Richard Keogh was also rock-solid alongside him, producing the best performance in tangerine to date.

While Aleksander Mitrovic wasn’t given a sniff, the one time he did win a header inside the Pool box Chris Maxwell was there to make a vital stop.

That’s always the hallmark of the very best goalkeepers, number ones that are able to produce the big saves in the big moments having been a virtual spectator for much of the game before that.

Elsewhere, Kevin Stewart and debutant Ryan Wintle were simply magnificent with their closing down and break-up play in the middle of the park. Keshi Anderson played like a man possessed, especially in the first-half.

Playing over on the left wing, Anderson ought to have been given the chance to put the game to bed late on when he was left in acres of space following a threatening Pool counter.

Goalscorer Bowler did superbly to turn his man and cut inside to create the space, but he ended up making the wrong decision, opting to shoot when Anderson had a better angle and was in more space to his side.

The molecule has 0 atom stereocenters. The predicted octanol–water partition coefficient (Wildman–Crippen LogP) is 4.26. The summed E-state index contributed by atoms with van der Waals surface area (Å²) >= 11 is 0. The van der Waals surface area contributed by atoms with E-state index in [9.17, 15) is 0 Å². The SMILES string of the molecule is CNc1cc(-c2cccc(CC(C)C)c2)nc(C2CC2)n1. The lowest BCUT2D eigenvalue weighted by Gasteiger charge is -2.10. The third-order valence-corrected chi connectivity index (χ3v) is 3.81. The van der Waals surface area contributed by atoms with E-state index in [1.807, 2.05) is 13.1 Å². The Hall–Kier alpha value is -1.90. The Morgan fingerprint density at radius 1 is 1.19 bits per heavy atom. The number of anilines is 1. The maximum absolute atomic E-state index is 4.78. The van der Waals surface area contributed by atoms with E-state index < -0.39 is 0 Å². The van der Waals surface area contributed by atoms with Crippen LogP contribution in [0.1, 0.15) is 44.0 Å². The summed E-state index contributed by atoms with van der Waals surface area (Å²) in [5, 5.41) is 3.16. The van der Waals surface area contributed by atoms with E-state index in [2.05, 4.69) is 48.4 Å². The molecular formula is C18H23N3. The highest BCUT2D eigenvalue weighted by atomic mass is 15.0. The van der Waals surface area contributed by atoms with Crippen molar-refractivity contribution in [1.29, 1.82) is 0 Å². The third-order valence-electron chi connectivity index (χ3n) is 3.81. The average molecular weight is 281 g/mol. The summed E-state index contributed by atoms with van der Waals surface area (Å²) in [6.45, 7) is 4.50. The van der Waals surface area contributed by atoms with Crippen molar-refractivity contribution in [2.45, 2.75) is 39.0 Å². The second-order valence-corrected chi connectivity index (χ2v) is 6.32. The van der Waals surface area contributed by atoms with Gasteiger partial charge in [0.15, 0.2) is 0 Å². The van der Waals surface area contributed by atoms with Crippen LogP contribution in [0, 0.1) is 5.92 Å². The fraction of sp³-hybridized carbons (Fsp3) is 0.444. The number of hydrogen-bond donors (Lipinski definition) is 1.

Bowler’s eventual shot flew high and wide, much to Anderson’s frustration.

It was a good job the Seasiders weren’t made to pay for that miss in the dying stages, when Fulham – as you’d expect – came on strong.

The away side’s one big chance fell for substitute Harrison Reed, after the ball bounced kindly for him after a spot of pinball inside the Blackpool box. But the Fulham man could only stab wide, much to the relief of the thunderous home faithful.